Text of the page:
Wednesday 18:30, at the FTU
The evening lecture is another highlight of GridKa School. The evening lecture is open for GridKa School participants as well as everybody else that is interested.
Why the future of weather and climate prediction will depend on supercomputing, big data handling and artificial intelligence
Weather and climate prediction are high-performance computing application with outstanding societal and economic impact ranging from the daily decision-making of citizens to that of civil services for emergency response, and from predicting weather drivers in food, agriculture and energy markets as well as for risk and loss management by insurances.
Forecasts are based on millions of observations made every day around the globe and physically based numerical models that represent processes acting on scales from hundreds of metres to thousands of kilometres in the atmosphere, the ocean, the land surface and the cryosphere. Forecast production and product dissemination to users is always time critical and forecast output data volumes already reach petabytes per week.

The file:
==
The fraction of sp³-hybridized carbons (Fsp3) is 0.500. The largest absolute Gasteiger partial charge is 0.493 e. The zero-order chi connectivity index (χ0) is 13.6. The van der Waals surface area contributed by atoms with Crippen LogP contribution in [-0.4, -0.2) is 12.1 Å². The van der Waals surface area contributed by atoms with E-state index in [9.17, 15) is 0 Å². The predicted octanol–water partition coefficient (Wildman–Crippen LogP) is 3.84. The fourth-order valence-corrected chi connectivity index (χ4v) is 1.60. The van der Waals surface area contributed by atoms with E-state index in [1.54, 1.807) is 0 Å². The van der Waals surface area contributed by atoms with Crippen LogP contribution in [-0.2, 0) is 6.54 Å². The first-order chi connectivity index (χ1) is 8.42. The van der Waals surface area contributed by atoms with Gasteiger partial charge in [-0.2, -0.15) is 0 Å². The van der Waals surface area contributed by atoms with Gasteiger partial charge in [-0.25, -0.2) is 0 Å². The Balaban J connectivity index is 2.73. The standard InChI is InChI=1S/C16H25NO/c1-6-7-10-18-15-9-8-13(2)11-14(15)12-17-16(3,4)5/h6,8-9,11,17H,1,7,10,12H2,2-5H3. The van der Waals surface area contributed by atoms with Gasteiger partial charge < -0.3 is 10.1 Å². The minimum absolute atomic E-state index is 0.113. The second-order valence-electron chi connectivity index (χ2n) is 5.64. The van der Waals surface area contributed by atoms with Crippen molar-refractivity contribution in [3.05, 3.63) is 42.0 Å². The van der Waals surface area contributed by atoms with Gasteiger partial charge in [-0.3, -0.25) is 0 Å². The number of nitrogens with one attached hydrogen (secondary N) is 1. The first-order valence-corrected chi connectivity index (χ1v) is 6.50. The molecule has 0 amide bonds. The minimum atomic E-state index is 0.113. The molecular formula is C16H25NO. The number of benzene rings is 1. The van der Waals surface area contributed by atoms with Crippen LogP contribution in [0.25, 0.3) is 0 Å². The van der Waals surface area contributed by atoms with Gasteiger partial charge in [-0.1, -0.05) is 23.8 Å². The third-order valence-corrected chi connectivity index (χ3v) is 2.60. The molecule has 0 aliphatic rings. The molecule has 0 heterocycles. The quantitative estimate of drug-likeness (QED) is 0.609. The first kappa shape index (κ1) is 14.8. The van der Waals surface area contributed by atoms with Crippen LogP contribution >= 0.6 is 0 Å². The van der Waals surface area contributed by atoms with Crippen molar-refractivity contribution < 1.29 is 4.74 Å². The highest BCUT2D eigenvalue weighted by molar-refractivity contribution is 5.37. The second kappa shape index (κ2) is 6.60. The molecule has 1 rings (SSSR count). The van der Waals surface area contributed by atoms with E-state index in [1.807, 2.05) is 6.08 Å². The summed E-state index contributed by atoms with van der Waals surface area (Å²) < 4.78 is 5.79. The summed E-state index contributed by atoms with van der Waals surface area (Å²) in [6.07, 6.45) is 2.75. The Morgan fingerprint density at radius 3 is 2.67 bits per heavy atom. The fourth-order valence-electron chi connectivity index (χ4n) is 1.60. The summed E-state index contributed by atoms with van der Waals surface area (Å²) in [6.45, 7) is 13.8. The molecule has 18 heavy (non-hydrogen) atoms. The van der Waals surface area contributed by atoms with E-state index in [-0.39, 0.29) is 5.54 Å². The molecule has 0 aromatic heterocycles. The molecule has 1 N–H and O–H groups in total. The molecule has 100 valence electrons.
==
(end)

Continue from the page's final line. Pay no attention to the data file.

Meeting the future requirements for forecast reliability and timeliness needs 100-1000 times bigger high-performance computing and data management resources than today – towards what’s generally called ‘exascale’. To meet these needs, the weather and climate prediction community is undergoing one of its biggest revolutions since its foundation in the early 20th century.
This revolution encompasses a fundamental redesign of mathematical algorithms and numerical methods, the adaptation to new programming models, the implementation of dynamic and resilient workflows and the efficient post-processing and handling of big data. Due to these enormous computing and data challenges, artificial intelligence methods offer significant potential for gaining efficiency and for making optimal use of the generated information for European society.
About the Speaker
Dr Peter Bauer is the Deputy Director of the Research Department at ECMWF in the UK and heads the ECMWF Scalability Programme. He obtained his PhD degree in meteorology from the University in Hamburg, Germany. During his career, he was awarded post-doctoral and research fellowships working at NOAA and NASA in the US and IPSL in France. He is an international fellow of the German Helmholtz Society. He led a research team on satellite meteorology at DLR in Germany before joining ECMWF in 2000. He has been a member of advisory committees for national weather services, the World Meteorological Organization and European space agencies. He is coordinating the FET-HPC projects ESCAPE and ESCAPE-2, and the recent ExtremeEarth proposal for European Flagships.